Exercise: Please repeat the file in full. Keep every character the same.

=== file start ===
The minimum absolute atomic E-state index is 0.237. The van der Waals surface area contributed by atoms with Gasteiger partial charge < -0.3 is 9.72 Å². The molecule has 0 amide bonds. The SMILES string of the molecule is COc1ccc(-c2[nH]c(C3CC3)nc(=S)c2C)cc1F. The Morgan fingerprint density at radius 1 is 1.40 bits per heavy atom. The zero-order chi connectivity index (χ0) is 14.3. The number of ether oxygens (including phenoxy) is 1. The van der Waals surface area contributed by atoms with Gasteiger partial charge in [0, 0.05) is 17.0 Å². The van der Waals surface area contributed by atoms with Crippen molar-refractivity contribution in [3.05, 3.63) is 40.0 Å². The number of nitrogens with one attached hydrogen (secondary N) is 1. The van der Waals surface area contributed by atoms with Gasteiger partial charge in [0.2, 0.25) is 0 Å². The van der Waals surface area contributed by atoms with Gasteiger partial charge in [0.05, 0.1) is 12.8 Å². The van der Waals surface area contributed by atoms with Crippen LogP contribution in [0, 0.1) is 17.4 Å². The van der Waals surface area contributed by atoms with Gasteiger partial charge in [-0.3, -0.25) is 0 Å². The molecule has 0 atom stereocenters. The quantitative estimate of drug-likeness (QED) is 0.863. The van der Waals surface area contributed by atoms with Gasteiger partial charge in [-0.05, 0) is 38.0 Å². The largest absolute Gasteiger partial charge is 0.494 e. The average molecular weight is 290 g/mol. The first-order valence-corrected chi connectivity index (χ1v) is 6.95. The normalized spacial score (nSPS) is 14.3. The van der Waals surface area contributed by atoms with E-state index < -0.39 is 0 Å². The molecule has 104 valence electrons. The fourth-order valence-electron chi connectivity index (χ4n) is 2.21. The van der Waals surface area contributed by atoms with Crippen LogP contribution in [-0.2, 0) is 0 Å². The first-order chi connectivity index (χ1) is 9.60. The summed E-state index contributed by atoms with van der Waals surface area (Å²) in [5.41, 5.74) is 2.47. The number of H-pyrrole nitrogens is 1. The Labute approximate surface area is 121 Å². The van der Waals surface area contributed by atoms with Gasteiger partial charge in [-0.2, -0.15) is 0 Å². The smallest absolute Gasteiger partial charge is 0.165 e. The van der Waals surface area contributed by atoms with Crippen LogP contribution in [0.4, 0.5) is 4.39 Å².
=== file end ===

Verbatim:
The minimum absolute atomic E-state index is 0.237. The van der Waals surface area contributed by atoms with Gasteiger partial charge < -0.3 is 9.72 Å². The molecule has 0 amide bonds. The SMILES string of the molecule is COc1ccc(-c2[nH]c(C3CC3)nc(=S)c2C)cc1F. The Morgan fingerprint density at radius 1 is 1.40 bits per heavy atom. The zero-order chi connectivity index (χ0) is 14.3. The number of ether oxygens (including phenoxy) is 1. The van der Waals surface area contributed by atoms with Gasteiger partial charge in [0, 0.05) is 17.0 Å². The van der Waals surface area contributed by atoms with Crippen molar-refractivity contribution in [3.05, 3.63) is 40.0 Å². The number of nitrogens with one attached hydrogen (secondary N) is 1. The van der Waals surface area contributed by atoms with Gasteiger partial charge in [0.2, 0.25) is 0 Å². The van der Waals surface area contributed by atoms with Gasteiger partial charge in [0.05, 0.1) is 12.8 Å². The van der Waals surface area contributed by atoms with Crippen LogP contribution in [0, 0.1) is 17.4 Å². The van der Waals surface area contributed by atoms with Gasteiger partial charge in [-0.3, -0.25) is 0 Å². The molecule has 0 atom stereocenters. The quantitative estimate of drug-likeness (QED) is 0.863. The van der Waals surface area contributed by atoms with Gasteiger partial charge in [-0.05, 0) is 38.0 Å². The largest absolute Gasteiger partial charge is 0.494 e. The average molecular weight is 290 g/mol. The first-order valence-corrected chi connectivity index (χ1v) is 6.95. The normalized spacial score (nSPS) is 14.3. The van der Waals surface area contributed by atoms with E-state index < -0.39 is 0 Å². The molecule has 104 valence electrons. The fourth-order valence-electron chi connectivity index (χ4n) is 2.21. The van der Waals surface area contributed by atoms with Crippen LogP contribution in [-0.2, 0) is 0 Å². The first-order chi connectivity index (χ1) is 9.60. The summed E-state index contributed by atoms with van der Waals surface area (Å²) in [5.41, 5.74) is 2.47. The number of H-pyrrole nitrogens is 1. The Labute approximate surface area is 121 Å². The van der Waals surface area contributed by atoms with Gasteiger partial charge in [-0.2, -0.15) is 0 Å². The smallest absolute Gasteiger partial charge is 0.165 e. The van der Waals surface area contributed by atoms with Crippen LogP contribution in [0.4, 0.5) is 4.39 Å².